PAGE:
This month the Metro published an article about the French backlash against English words which now permeate the French language, particularly in the domain of digital technology. As, at the beginning at least, the internet was a domain dominated by English, words such as ‘email’, ‘download’ and more recently ‘tweet’ and ‘hashtag’ were commonly used in everyday French. Now, however, led by the Office Québécois de la Langue Française (OQLF), the use of French equivalents for these 21st century concepts is being promoted. One of the biggest challenges faced by the French language is the variants of the language spoken around the world – with 220 million speakers globally, French is the third most used language on the internet, social media sites and in international trade and, in addition, by 2050 it is estimated that countries in Africa alone will make up 80% of French speakers. This is borne out by the fact that French – speaking Canada already has a variety of French words for some of these concepts which are not recognised in France. These include ‘pourriel’ (spam), ‘baladodiffusion’ (podcast) and ‘clavardage’ (chat). France is now attempting to follow suit; this began in 2003 when the word ‘email’ was replaced with ‘courriel’ and is continuing today with examples such as ‘mot-clic’ for ‘hashtag’. (Incidentally, it isn’t just the French who are staging this fight back, for example the verbs ‘Googeln,’ ‘downloaden’ and ‘twittern’ have worked their way into German with the latter now being replaced by the perfectly adequate German equivalent of ‘herunterladen’.)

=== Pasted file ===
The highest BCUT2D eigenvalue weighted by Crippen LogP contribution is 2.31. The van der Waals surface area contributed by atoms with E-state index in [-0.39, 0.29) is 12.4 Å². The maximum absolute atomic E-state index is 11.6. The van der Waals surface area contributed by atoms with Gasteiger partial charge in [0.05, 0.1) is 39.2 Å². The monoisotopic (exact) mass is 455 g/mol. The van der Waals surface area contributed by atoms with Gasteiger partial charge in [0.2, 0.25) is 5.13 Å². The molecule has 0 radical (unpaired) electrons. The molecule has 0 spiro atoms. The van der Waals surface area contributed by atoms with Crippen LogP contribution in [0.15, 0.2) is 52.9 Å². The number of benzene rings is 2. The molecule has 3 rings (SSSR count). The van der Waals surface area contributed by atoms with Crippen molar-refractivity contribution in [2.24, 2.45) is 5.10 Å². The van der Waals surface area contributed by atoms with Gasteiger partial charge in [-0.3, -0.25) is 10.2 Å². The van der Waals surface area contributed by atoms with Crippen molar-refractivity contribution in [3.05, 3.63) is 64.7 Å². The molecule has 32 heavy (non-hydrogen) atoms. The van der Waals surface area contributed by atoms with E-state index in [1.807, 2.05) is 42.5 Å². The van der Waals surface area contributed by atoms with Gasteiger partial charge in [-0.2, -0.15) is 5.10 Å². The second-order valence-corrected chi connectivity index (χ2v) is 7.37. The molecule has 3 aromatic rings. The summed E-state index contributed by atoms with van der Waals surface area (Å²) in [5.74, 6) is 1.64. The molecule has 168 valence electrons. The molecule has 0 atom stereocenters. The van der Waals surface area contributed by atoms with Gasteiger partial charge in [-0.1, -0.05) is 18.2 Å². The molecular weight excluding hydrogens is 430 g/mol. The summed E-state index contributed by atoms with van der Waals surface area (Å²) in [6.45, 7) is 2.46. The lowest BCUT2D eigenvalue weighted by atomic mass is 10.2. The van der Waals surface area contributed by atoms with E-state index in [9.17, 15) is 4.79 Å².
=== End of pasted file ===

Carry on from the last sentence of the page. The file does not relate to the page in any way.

This replacement of English loan words with appropriate French words and phrases has been instigated out of concern that borrowing too many words from other languages leads to a mishmash of the two, or in other words a propagation of ‘franglais’. In order to promote the use of French words over their English loan equivalents, the French are adding them to the online word bank FranceTerme, encouraging the media to adopt them, and there have also been suggestions that a French language web could help. An OQLF spokesperson insisted that the intention was to ensure that borrowed words, which they concede are a natural part of any language’s evolution, add to the language rather than replace it. Whatever the intention, one thing is certain: with the continuous emergence of new technologies, all languages will have to learn to adapt and accommodate both neologisms and foreign – language loan words for expressing new concepts…after all, what did ‘hashtag’ mean to an English speaker 5 years ago?

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